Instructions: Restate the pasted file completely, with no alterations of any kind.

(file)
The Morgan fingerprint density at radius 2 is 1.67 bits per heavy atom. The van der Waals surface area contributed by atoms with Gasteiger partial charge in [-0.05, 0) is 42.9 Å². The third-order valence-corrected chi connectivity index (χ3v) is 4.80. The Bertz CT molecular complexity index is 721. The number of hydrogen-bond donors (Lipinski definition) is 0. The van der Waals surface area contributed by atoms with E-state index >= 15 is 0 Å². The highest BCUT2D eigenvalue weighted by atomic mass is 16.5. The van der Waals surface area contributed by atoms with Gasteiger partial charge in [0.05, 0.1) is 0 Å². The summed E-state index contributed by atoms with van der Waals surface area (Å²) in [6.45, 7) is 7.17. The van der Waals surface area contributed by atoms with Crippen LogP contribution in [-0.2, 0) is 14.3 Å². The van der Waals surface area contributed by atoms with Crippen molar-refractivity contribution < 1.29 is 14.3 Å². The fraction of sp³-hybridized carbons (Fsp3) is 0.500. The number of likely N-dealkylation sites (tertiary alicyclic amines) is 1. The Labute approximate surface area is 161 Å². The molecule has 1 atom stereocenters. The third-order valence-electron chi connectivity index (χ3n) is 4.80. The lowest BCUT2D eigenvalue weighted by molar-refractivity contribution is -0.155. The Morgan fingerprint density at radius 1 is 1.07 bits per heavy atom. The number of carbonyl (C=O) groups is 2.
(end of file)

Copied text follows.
The Morgan fingerprint density at radius 2 is 1.67 bits per heavy atom. The van der Waals surface area contributed by atoms with Gasteiger partial charge in [-0.05, 0) is 42.9 Å². The third-order valence-corrected chi connectivity index (χ3v) is 4.80. The Bertz CT molecular complexity index is 721. The number of hydrogen-bond donors (Lipinski definition) is 0. The van der Waals surface area contributed by atoms with E-state index >= 15 is 0 Å². The highest BCUT2D eigenvalue weighted by atomic mass is 16.5. The van der Waals surface area contributed by atoms with Gasteiger partial charge in [0.05, 0.1) is 0 Å². The summed E-state index contributed by atoms with van der Waals surface area (Å²) in [6.45, 7) is 7.17. The van der Waals surface area contributed by atoms with Crippen LogP contribution in [-0.2, 0) is 14.3 Å². The van der Waals surface area contributed by atoms with Crippen molar-refractivity contribution < 1.29 is 14.3 Å². The fraction of sp³-hybridized carbons (Fsp3) is 0.500. The number of likely N-dealkylation sites (tertiary alicyclic amines) is 1. The Labute approximate surface area is 161 Å². The molecule has 1 atom stereocenters. The third-order valence-electron chi connectivity index (χ3n) is 4.80. The lowest BCUT2D eigenvalue weighted by molar-refractivity contribution is -0.155. The Morgan fingerprint density at radius 1 is 1.07 bits per heavy atom. The number of carbonyl (C=O) groups is 2.